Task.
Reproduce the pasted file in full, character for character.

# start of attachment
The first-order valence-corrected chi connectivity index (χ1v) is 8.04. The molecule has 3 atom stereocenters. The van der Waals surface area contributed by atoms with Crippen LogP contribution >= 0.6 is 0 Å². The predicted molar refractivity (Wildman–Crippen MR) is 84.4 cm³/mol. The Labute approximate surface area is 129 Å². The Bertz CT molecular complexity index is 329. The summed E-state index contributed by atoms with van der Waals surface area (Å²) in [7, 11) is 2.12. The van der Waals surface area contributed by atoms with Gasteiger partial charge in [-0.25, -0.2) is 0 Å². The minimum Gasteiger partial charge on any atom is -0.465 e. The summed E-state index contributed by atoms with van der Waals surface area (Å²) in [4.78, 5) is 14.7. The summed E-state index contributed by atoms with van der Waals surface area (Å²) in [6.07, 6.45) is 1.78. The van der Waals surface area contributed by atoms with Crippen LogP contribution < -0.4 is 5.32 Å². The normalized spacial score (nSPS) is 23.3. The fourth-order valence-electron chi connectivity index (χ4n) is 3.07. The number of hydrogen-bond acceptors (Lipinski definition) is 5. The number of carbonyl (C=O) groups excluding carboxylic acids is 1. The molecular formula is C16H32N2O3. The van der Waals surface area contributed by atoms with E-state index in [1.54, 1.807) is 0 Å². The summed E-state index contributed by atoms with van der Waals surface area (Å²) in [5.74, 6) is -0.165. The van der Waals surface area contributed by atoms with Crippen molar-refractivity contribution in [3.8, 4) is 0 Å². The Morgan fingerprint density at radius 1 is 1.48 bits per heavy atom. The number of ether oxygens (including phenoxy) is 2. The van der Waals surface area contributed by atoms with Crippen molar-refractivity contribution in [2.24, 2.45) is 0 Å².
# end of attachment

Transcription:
The first-order valence-corrected chi connectivity index (χ1v) is 8.04. The molecule has 3 atom stereocenters. The van der Waals surface area contributed by atoms with Crippen LogP contribution >= 0.6 is 0 Å². The predicted molar refractivity (Wildman–Crippen MR) is 84.4 cm³/mol. The Labute approximate surface area is 129 Å². The Bertz CT molecular complexity index is 329. The summed E-state index contributed by atoms with van der Waals surface area (Å²) in [7, 11) is 2.12. The van der Waals surface area contributed by atoms with Gasteiger partial charge in [-0.25, -0.2) is 0 Å². The minimum Gasteiger partial charge on any atom is -0.465 e. The summed E-state index contributed by atoms with van der Waals surface area (Å²) in [4.78, 5) is 14.7. The summed E-state index contributed by atoms with van der Waals surface area (Å²) in [6.07, 6.45) is 1.78. The van der Waals surface area contributed by atoms with Crippen LogP contribution < -0.4 is 5.32 Å². The normalized spacial score (nSPS) is 23.3. The fourth-order valence-electron chi connectivity index (χ4n) is 3.07. The number of hydrogen-bond acceptors (Lipinski definition) is 5. The number of carbonyl (C=O) groups excluding carboxylic acids is 1. The molecular formula is C16H32N2O3. The van der Waals surface area contributed by atoms with E-state index in [1.54, 1.807) is 0 Å². The summed E-state index contributed by atoms with van der Waals surface area (Å²) in [5.74, 6) is -0.165. The van der Waals surface area contributed by atoms with Crippen molar-refractivity contribution in [3.8, 4) is 0 Å². The Morgan fingerprint density at radius 1 is 1.48 bits per heavy atom. The number of ether oxygens (including phenoxy) is 2. The van der Waals surface area contributed by atoms with Crippen molar-refractivity contribution in [2.24, 2.45) is 0 Å².